"Wes and the file were at her mother's house. I don't know if she witnessed him do it," but it was likely, the juror said, that Borden used the file to erase the serial number on the gun while there at that house. "Forty minutes after that, he bought bullets, four hours before the murder." After buying the bullets, said the juror, Borden picked up Hand, who thought they were going to beat up Daniel Bennett. But according to Hand's testimony, Borden had murder on his mind.
So Trappler and Borden "were in the same vicinity" after the file purchase and before the bullets were purchased, the juror said, adding: "We made a leap of faith that the box, the magic box" often mentioned in testimony -- one which Borden told Trappler to throw away, but which she said was a box that held a baby's toy bowl for her daughter Lily -- "had to be the file box."
"Another thing," said the juror. "Earlier that day, at 6 a.m., Wes texted Alice that he was 'sitting outside now.' He was outside Bennett's house, scoping the place out that early." That was inferred, the juror explained, from "an ensuing text message exchange" between Borden and Trappler.
The jurors disregarded the testimony of Hand, originally charged with 2nd Degree Murder but facing a reduced count of 1st Degree Manslaughter now in return for having taken the stand against Trappler. "We thought he was sincere in his emotions," the juror said, "but we thought he was lying, too. What he was saying just sounded a little too neat."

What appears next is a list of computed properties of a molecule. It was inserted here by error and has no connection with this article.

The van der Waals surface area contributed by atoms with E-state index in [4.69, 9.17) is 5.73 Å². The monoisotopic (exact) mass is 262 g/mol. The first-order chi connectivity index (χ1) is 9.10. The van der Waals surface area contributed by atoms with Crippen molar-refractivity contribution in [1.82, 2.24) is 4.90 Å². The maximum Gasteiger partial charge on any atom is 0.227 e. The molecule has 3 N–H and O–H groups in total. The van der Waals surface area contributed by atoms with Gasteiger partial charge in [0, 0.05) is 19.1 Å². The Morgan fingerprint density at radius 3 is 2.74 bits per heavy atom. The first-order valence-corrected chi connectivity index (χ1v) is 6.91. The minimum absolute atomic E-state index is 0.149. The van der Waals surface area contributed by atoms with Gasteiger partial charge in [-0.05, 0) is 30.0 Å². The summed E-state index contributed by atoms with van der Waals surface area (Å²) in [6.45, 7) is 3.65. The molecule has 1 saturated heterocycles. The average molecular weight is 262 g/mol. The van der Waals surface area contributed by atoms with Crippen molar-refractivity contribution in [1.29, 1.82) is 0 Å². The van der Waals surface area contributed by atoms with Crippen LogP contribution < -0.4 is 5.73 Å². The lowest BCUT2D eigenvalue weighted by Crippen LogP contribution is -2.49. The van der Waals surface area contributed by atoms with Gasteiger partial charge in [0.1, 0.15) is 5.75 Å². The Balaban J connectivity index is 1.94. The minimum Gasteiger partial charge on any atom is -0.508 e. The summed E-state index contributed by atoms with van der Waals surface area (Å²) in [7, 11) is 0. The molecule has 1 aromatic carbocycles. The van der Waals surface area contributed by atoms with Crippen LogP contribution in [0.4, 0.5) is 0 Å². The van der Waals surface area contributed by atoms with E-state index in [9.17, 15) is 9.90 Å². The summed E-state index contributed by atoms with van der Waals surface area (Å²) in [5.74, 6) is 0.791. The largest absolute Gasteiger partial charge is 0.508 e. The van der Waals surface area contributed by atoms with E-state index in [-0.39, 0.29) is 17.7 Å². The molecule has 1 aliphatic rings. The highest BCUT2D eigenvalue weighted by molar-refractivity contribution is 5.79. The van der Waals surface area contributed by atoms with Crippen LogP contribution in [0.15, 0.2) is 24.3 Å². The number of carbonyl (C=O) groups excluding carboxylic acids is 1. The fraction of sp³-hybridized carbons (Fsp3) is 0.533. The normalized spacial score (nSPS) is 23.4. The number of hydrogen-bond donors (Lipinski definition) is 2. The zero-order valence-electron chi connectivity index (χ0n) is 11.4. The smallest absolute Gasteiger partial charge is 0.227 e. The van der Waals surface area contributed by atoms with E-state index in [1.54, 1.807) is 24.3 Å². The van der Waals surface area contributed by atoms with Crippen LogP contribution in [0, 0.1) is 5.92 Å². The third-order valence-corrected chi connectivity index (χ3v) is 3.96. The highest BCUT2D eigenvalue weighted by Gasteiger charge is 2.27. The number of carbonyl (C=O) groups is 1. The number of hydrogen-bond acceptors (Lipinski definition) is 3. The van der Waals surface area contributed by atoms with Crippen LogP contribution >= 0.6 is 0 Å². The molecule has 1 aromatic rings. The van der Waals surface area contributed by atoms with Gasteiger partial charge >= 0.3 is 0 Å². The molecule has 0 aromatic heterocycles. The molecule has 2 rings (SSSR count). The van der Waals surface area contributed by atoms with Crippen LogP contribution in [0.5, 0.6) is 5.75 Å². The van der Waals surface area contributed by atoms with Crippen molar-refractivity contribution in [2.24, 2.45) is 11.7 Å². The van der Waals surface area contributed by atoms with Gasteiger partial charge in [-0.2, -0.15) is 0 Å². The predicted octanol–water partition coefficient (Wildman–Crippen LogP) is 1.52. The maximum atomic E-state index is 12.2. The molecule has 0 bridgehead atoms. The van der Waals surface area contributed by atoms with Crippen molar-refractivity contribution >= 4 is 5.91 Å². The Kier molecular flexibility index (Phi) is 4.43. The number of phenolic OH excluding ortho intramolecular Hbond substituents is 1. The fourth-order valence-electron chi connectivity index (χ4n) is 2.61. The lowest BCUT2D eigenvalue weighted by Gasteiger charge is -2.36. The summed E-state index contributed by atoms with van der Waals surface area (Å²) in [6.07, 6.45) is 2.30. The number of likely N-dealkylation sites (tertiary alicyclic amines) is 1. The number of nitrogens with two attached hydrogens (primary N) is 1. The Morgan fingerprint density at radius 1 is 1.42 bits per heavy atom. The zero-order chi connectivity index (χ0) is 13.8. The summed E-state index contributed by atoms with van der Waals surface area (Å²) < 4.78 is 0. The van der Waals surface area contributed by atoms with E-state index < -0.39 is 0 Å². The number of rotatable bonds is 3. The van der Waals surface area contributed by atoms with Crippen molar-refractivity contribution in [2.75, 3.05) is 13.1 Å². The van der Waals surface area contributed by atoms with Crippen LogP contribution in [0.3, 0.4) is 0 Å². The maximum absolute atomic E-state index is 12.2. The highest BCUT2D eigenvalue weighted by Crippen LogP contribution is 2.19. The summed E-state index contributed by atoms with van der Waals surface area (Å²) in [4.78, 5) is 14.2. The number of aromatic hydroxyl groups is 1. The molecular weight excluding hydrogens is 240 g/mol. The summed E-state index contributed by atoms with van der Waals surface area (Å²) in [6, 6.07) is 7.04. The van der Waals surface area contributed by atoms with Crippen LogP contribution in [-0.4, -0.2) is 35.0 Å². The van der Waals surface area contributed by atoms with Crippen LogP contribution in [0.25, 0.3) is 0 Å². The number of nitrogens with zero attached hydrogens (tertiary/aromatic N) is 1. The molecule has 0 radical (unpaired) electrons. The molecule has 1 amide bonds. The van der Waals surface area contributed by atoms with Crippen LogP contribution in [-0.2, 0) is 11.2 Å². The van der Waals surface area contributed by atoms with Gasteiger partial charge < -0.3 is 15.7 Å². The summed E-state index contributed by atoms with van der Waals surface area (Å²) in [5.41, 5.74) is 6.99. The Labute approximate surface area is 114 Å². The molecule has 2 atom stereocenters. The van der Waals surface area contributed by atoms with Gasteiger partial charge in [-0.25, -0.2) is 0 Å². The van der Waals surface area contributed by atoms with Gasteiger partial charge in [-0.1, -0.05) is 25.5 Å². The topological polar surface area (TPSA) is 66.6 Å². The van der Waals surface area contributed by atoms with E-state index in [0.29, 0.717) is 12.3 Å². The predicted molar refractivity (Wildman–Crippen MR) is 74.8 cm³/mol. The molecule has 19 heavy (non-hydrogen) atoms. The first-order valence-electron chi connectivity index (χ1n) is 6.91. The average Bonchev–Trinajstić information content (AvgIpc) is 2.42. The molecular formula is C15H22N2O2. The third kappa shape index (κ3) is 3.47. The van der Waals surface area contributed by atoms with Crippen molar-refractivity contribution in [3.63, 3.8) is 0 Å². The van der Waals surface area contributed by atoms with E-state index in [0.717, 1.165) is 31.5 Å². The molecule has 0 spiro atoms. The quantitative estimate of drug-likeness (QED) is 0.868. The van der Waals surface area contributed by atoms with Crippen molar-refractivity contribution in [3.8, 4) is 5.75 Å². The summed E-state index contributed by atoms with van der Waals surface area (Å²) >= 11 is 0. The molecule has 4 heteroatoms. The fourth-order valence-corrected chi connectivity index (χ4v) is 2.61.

Trappler's decision to take the stand, he added, was a poor one. "Several members of the jury -- and me in particular -- felt she was being evasive or lying. She was having a difficult time telling the truth. It would have been better (for her) if she hadn't taken the stand. It's not what convicted her, but it didn't help."
He said Fazzary, with his aggressive, bulldog style, "was beating her up (verbally) a little too much. At least that's what I thought. But it wasn't discussed by the jury," which was more focused on finding a link -- such as the file, Wes and Alice together in one locale -- that could compel them to act on the belief that "Alice was manipulating the whole thing from the beginning. She had a dozen people participating in this thing," though only three, including herself, were doing so knowingly within the framework of a criminal conspiracy.